About

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The Reverend Marcus Halley is a native of North Carolina where he was educated in the Gaston County School District. Upon graduating with his high school diploma in 2004, he matriculated and graduated from Johnson C. Smith University in 2008 with a Bachelor of Arts in History. He entered seminary at the Interdenominational Theological Center (ITC) where he was introduced to the Christianity and indigenous spirituality of African peoples throughout the diaspora. After graduating from the ITC in May 2011 with a Master of Divinity, he successfully completed a pastoral residency with Emory University Center for Pastoral Studies before matriculating and graduating from The School of Theology at the University of the South (affectionately known as “Sewanee”) with a Master of Sacred Theology in Anglican Studies in May 2015. An avid historian, theologian, and writer, Father Halley chose to fill a void in theological scholarship by completing his thesis “Lifted Hands, Broken Chains: Exploring the Liberating Theological Praxis of Absalom Jones and the African Episcopal Church of St. Thomas, 1794 – 1808.” He is currently pursuing is Doctor of Ministry in Preaching at Sewanee. He is also a regular contributing writer for Grow Christians and has contributed to other projects such as Thirty Seconds or Less – Ideas Done Daily, and the Logos Project. In addition to parish ministry and writing, Fr. Halley is also a member of the faculty of the Bishop Kemper School for Ministry in Topeka, KS where he teaches a yearly course on anti-racism, justice, and Christian ministry.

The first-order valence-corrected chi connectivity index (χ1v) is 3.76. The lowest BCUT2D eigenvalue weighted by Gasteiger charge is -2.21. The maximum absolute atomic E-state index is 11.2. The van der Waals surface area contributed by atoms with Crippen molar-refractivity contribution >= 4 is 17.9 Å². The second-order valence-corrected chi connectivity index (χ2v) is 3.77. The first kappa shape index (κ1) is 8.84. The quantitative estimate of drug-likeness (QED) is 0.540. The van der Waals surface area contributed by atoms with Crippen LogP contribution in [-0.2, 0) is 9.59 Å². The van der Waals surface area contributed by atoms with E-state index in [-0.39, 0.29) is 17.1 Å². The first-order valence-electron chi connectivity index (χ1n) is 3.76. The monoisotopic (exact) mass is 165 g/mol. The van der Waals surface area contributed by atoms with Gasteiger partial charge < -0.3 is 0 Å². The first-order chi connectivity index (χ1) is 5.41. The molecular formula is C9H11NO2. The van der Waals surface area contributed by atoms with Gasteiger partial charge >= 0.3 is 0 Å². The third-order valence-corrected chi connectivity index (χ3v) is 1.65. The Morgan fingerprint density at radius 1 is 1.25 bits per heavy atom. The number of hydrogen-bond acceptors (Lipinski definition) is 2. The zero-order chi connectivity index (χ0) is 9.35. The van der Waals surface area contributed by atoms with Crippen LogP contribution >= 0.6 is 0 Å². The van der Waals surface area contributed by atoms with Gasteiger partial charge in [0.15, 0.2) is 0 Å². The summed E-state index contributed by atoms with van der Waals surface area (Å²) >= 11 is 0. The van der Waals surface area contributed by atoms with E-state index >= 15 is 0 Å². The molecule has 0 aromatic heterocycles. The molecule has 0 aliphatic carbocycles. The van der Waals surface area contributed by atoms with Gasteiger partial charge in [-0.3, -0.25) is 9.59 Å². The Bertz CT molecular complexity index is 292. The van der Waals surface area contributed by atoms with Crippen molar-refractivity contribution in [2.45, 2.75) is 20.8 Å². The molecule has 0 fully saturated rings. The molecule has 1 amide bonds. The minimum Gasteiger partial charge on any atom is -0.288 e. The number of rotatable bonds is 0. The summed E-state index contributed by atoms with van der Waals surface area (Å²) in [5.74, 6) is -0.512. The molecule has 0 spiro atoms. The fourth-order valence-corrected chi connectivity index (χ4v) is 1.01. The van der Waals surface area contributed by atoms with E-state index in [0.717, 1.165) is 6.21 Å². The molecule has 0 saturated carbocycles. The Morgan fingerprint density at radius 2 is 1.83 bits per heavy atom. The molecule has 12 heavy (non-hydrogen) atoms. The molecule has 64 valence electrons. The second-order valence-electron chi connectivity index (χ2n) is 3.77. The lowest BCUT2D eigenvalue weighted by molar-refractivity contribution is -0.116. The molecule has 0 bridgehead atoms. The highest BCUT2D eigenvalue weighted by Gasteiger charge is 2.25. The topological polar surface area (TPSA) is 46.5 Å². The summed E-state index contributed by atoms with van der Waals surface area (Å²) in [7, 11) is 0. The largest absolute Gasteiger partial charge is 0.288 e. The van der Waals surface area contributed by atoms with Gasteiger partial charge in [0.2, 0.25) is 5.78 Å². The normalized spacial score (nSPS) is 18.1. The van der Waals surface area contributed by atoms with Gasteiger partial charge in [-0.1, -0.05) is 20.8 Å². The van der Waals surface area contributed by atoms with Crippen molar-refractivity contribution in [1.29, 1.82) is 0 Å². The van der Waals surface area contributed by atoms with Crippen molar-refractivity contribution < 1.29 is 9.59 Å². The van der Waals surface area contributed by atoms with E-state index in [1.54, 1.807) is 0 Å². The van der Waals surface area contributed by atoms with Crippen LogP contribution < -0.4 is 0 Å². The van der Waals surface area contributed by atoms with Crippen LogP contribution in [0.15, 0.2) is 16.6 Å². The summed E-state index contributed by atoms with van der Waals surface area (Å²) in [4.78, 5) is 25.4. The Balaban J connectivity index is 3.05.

Marcus began his life as a Baptist (National Baptist Convention, USA), but was drawn to the intentionally expansive and poetic language of Episcopal liturgy. Father Halley discerned a call for Holy Orders and was duly ordained a deacon on December 15, 2012 by the Rt. Rev. Robert C. Wright, 10th Bishop of Atlanta, and as a priest on the Feast of All Saints, November 1, 2013 by the Rt. Rev. Martin Field, Bishop of West Missouri (on behalf of the Bishop of Atlanta). He currently serves as the 18th Rector of St. Paul’s Church on Lake of the Isles in Minneapolis, Minnesota, a worshiping community of the Episcopal Church in Minnesota. He is a theologically-orthodox (reclaiming “orthodoxy” from the thin-veil of bigotry), liberation-minded, socially- and politically-conscious, high church, Episcopal priest born in the North, raised in the South, residing in the upper-Midwest, and praying like its 1549.

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